Market rate rentals with assisted living services are sometimes called Assisted Living or Housing with Special Services, or Service Rich Housing. These rentals are just like market rate rentals, except that they have more services available to residents. This may include help with some daily chores, or meals, medication reminders, or other services from a ‘menu’. Services are paid by the resident, either separately or as a part of the rent. In some circumstances Alternative Care (AC) or Elderly Waivers (EW) may cover some or all of the costs. Read about Alternative Care (AC) and Elderly Waivers (EW) in the article ‘Subsidies for Services’. In many cases, there is an understanding that the menu will be used more as one ages.

Subsidized Rental Apartments

Independent Rentals and Rentals with Services

It can take time to qualify for and find housing that is affordable. But the result can be worth the effort. Rents in these facilities vary according to ability to pay, based on gross income, (before taxes or Medicare deductions), and assets. Assets include income from Social Security, wages, pensions, welfare, etc. and interest or dividends from IRAs, Certificates of Deposit, stocks, and bonds. With assets such as stocks and bonds only the interest from the asset is counted as income. Assets such as cars and clothing are not counted.

Types of Subsidies

Subsidies for apartments vary, but the most common subsidy requires the renter pay 30% of their gross income for rent. Another subsidy has a rent range, meaning there are lower and upper limits to how much rent you are required to pay based on your income.


Services can be provided on-site and can include assistance with housekeeping and laundry, meals, and on-call nursing. Personal assistance with grooming, dressing, bathing is also available.

Building Amenities

Amenities differ from building to building, but all buildings have community and laundry rooms and elevators. Wheelchair accessible apartments are available. A weekly postal van, bookmobile, milkman, and grocery bus or shopping bus help residents take care of their shopping needs. All buildings have large community rooms, some equipped with televisions, pool tables, libraries and card and game tables. Some have an “O.K. Care Program”, where residents must hang an I’M O.K. card on their door by a certain time or someone checks on them. Most are located for easy access to bus lines and shopping.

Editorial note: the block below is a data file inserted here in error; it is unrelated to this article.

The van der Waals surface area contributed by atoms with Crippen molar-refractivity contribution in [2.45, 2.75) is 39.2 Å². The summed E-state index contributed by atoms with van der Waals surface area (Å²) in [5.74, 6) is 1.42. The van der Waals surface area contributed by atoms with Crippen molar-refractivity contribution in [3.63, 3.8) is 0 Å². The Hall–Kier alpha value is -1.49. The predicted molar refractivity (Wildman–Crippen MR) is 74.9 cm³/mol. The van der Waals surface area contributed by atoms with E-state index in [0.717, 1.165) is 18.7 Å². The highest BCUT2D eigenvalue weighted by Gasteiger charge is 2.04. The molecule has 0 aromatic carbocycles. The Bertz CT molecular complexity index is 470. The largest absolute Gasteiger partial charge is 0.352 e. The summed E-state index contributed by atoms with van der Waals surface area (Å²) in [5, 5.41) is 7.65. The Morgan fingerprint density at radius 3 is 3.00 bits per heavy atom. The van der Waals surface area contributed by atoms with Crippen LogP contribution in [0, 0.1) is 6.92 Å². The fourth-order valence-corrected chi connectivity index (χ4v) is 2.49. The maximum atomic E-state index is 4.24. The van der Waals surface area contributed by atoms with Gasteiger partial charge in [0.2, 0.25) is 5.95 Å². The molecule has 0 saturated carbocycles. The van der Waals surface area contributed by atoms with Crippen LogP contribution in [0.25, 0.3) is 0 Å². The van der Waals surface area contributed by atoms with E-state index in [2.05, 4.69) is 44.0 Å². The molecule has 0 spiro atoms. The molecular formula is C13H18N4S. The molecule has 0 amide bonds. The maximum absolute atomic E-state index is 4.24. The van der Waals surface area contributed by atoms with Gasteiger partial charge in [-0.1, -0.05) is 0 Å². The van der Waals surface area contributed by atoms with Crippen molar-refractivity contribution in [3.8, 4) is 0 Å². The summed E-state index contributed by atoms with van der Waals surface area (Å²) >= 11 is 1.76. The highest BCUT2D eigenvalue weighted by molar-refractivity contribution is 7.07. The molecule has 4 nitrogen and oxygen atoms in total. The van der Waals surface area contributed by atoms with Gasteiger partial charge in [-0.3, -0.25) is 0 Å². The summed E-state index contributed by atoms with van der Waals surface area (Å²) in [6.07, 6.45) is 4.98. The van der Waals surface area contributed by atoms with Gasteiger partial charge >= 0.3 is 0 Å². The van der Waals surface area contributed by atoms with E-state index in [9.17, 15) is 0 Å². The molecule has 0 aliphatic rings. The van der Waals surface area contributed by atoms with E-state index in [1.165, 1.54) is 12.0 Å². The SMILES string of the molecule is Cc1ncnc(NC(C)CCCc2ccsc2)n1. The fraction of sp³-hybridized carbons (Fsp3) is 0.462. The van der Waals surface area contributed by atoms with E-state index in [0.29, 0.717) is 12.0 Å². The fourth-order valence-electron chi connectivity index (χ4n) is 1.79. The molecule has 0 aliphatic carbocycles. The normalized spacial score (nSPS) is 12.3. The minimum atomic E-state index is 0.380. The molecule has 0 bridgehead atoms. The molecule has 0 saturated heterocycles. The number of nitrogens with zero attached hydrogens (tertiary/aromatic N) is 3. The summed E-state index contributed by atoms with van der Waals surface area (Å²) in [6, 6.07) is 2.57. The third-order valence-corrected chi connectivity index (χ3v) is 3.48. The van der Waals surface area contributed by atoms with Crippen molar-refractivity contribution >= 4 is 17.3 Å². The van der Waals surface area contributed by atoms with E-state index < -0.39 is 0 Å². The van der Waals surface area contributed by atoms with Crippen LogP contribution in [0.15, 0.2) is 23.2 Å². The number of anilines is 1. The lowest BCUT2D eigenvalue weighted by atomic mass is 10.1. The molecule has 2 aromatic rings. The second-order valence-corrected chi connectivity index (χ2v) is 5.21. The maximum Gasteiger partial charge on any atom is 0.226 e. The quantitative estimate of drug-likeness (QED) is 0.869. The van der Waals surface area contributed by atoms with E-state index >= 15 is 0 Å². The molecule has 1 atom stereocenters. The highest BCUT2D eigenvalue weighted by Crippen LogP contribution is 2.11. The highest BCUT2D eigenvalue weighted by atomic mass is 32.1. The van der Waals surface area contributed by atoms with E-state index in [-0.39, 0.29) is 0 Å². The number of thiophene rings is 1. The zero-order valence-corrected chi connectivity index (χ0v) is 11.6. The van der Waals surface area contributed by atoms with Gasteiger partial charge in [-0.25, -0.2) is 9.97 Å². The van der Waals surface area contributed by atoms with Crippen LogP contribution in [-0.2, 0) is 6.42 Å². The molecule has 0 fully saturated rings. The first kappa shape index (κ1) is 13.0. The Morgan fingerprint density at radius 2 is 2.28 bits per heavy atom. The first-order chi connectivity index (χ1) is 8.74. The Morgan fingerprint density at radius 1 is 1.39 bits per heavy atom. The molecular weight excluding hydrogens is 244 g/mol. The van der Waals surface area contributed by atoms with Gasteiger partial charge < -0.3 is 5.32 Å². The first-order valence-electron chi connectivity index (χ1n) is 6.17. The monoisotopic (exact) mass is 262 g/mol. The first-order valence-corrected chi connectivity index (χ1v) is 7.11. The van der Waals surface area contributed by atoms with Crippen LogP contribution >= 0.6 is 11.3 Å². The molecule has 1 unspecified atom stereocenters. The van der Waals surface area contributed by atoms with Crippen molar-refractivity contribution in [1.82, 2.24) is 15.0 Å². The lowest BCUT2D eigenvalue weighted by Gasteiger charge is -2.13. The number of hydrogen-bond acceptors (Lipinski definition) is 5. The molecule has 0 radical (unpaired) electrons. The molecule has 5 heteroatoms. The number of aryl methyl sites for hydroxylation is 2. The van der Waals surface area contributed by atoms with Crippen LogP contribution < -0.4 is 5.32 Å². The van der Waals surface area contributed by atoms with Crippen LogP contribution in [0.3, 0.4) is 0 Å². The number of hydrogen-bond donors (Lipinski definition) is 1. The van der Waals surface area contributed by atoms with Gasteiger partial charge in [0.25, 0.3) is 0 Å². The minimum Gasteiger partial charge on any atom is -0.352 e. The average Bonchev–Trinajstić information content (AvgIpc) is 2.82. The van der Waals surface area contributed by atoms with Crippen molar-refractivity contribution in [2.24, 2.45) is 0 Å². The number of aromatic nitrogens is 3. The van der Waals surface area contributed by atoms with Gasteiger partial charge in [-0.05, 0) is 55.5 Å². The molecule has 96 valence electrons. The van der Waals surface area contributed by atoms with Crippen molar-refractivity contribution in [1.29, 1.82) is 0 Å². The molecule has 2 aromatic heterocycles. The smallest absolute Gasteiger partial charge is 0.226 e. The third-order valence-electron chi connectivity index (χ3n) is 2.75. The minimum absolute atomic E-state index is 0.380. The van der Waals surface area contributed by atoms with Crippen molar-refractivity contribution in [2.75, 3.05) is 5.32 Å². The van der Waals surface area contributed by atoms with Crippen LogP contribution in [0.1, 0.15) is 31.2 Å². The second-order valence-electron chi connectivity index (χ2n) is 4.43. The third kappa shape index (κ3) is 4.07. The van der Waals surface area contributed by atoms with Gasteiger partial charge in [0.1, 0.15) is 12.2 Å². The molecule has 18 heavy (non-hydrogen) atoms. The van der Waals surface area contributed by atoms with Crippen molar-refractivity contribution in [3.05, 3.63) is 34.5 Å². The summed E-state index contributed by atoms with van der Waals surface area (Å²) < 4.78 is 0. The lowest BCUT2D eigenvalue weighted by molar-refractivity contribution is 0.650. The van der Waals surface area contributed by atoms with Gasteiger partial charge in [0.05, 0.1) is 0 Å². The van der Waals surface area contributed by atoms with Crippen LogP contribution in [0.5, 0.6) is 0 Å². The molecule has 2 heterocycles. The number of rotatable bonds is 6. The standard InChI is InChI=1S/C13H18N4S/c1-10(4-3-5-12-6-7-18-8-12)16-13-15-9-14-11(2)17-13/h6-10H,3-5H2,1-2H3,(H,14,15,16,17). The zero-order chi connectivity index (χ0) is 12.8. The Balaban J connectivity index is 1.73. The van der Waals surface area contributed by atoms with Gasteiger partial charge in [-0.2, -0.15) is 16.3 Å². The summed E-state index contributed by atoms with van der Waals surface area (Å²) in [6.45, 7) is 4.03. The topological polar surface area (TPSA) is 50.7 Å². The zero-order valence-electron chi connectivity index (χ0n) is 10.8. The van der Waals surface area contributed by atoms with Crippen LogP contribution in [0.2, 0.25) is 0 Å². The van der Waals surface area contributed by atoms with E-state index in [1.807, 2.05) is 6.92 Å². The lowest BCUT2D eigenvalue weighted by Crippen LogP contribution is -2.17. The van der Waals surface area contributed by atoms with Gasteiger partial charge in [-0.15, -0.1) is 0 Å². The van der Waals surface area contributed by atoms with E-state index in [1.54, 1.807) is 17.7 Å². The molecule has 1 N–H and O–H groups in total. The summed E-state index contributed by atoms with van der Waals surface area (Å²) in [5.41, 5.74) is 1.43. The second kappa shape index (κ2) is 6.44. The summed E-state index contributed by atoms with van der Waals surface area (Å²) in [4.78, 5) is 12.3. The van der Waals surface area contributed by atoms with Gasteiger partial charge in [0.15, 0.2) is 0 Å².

Income Guidelines for Minneapolis and St. Paul

*Low Income: 1 person: $44,800 / 2 people; $51,200
*Very Low Income: 1 person: $29,350 / 2 people: $33,350

*subject to change

Memory Care

Dementia and Alzheimer’s Residences

A growing number of senior residences specialize in care for people with Alzheimer’s and related symptoms of dementia. Some are stand alone facilities that are Dementia Only, while others are a specialized unit in a nursing home or an assisted living facility. Twenty-four hour supervision is required along with security systems to safeguard residents. Residents may have shared or private rooms or small apartments. Some costs are basic, but they also depend on the level of care a person needs. Residences may have specialized building features that help minimize confusion and agitation; secured wandering paths, color-coded hallways, visual cues. Professionally run communities provide ways to help build self-esteem, preserve dignity, nurture independence, and remind residents of a happy time and place. Often, repeated basic skills and familiar tasks or routines help stimulate the mind and keep residents from feeling isolated or confused. Of course nothing can compare to the attention of family and friends and many communities are extending visiting times and are providing private gathering places for people within the residence.

Residential Care Homes: General Care and Memory Care

Residential Care Homes offer the opportunity to receive the assistance you need in an intimate home setting—in a real house located in a residential neighborhood. They offer professional services with a high ratio of staff available to assist as needed. These services range from very basic assistance or reminders, to memory care and complex service needs. The small setting offers the opportunity for individualized care which caters to unique needs and preferences. Most operate with a philosophy of care that allows ‘aging in place’, with more intensive services available as care needs progress. These homes offer a ‘hands-on management’ approach. Most have owners available on site. They are licensed in a variety of ways, all of which involve regulation and inspection by State, county and/or local agencies. The intimate, family feel of these homes make them an excellent choice for memory care, with natural comfort stemming from the home environment.